The information of their actions and consequences may paint a curious picture when compared to the expanded lens of the DM, too. I might see dark machinations brewing, but if the player lens doesn't look for it, it doesn't exist. Lately I've been practicing being more liberal in dripping content to players during sessions, predominantly through the Whisper Function on Roll20 - both as an engagement and as a reward for their perceptions. These additional records aid the players in piecing together the cloaks and daggers, but there's much more that can be done.
Owning The Change
As I reflect on Gray Owls, there's a lot to commend. The world built, the course of the players and their characters, the freeing of deep roleplaying, and the overall tone - dark and dangerous. But something happened along the way, and I'd be remised if I didn't reflect on these observations and think critically on how they may have manifested. The following comments or questions have come from players as they have observed the campaign as a whole.
"Is magic broken or not?"
This one irks me a bit. Yes. It has been demonstrated as such; many spells do not behave as intended, some in cataclysmic ways - this fact has never changed. This discourages magic usage, AND, depending on your socio-economic class, can get you taken by the Vertigo Caste (the world's secret police). This was demonstrated in Chapter 1.
HOWEVER, and this is where trajectory and party composition plays a role, some players haven't seen much of those consequences. In Chapter 2, the party traded two characters out (one would return later, and the cast would continue to rotate, complicating matters and perspectives) for two characters from the noble houses that rule the city. As established and discussed in Session 0, the rich have access to magic in ways the rest of the city doesn't, and we got to witness the immensely wide gap between the noble houses and the lower terraces of Stormwrack. For the urchins and wanted of the group, this was a safe haven for the first time in their lives, and would become a huge motivator in maintaining that sanction and safety. In fact, an entire session was devoted to changing their "ownership" from one member of the house to another, so that they could stay for a few more days. This "headquarters", though, was not my original intention. Gray Owls was supposed to feel grittier - scraping by on the will of their wits and cut of their blade (reinforcement for campaign 2). But this became a main focus from the party. Something sought after enough that it shifted the campaign's focus. ...But that doesn't mean that magic isn't still a problem for everyone else.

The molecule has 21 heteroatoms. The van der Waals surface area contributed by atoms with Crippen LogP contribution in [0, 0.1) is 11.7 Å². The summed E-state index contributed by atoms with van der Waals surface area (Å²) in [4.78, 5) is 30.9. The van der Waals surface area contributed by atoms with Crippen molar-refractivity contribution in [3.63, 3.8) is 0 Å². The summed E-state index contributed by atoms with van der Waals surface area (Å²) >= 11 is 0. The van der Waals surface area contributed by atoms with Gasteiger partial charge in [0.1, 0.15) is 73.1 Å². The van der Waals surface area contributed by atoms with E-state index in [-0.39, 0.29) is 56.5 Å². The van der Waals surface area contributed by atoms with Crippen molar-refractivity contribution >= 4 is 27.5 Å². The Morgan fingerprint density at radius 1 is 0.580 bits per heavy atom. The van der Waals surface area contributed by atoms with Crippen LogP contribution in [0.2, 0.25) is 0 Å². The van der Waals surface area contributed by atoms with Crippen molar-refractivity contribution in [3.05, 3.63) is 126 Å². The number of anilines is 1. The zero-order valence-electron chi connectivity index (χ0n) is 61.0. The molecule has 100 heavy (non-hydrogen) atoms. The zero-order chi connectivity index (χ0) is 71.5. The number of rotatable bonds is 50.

In fact, on numerous occasions, the party has witnessed the consequences of casting magic in the open, even if the players failed to take note of it. Characters they've interacted with are now missing. In fact, people continue to disappear every day. Just because the players are in their high towers, safe from that scrutiny, doesn't mean it isn't still happening. But again, the player lens is the view of the campaign. I can TELL them it's happening, or I can SHOW them.
Lesson For Self: More Show, Less Tell.
Next to ponder - how to show if they aren't looking. ;)
"Just how bad is the Brood anyway?"
In the first campaign of Gray Owls, dubbed Book 1, there has been the looming threat of The Brood in the North. With all the cloak and dagger politics of the main city, we only hear about these devastating creatures through trickling news reels and shreds of propaganda here and there. It is known among most people that these "bug-like" creatures move in accordance with a Queen, and are very difficult to kill - for this reason, the city produces through one of its noble houses an elite line of nigh-immortal warrior shapeshifters called Broodhunters. These hunters come from the Ironwood Family, one of the ruling families of the high court and people with little tolerance for the BS found among other nobles - it wins them respect from the people.
The Brood were intended to be mysterious. In fact, there was a chance early campaign that we would never have encountered them. But then a player made a character from the North - so now there's a vendetta arc - and in maintaining that noble protection, they aligned themselves with the Ironwoods almost without question. Soon, more and more decisions became influenced by that looming threat, until the invariable beginning of Phase III with the party splitting up core objectives. One stays in the city, and the other heads North to fight the Brood.
What we discover, though, is two-fold.
1) The Brood is coordinated, making moves as strike points, not occupations. They aren't behaving like a swarm suddenly. Someone is controlling them. Most recently revealed: one of the three airship captains of the city is calling them somehow, becoming the Orchestrator of not only that player-character's tribe nearly getting wiped out, but responsible for hundreds if not thousands of other deaths.
2) The other creatures of the North have been corrupted by the Brood's presence. Though not under the same control, a rising "infection" in the North continues to spread from even the shadows of a Brood.
This second fact - by the way - has only been hinted at. It was something I forgot about until I consolidated my notes and went back to the cave for deep prep. That affliction might have further cemented the danger of the Brood, even if they're being manipulated. That's an oops for me.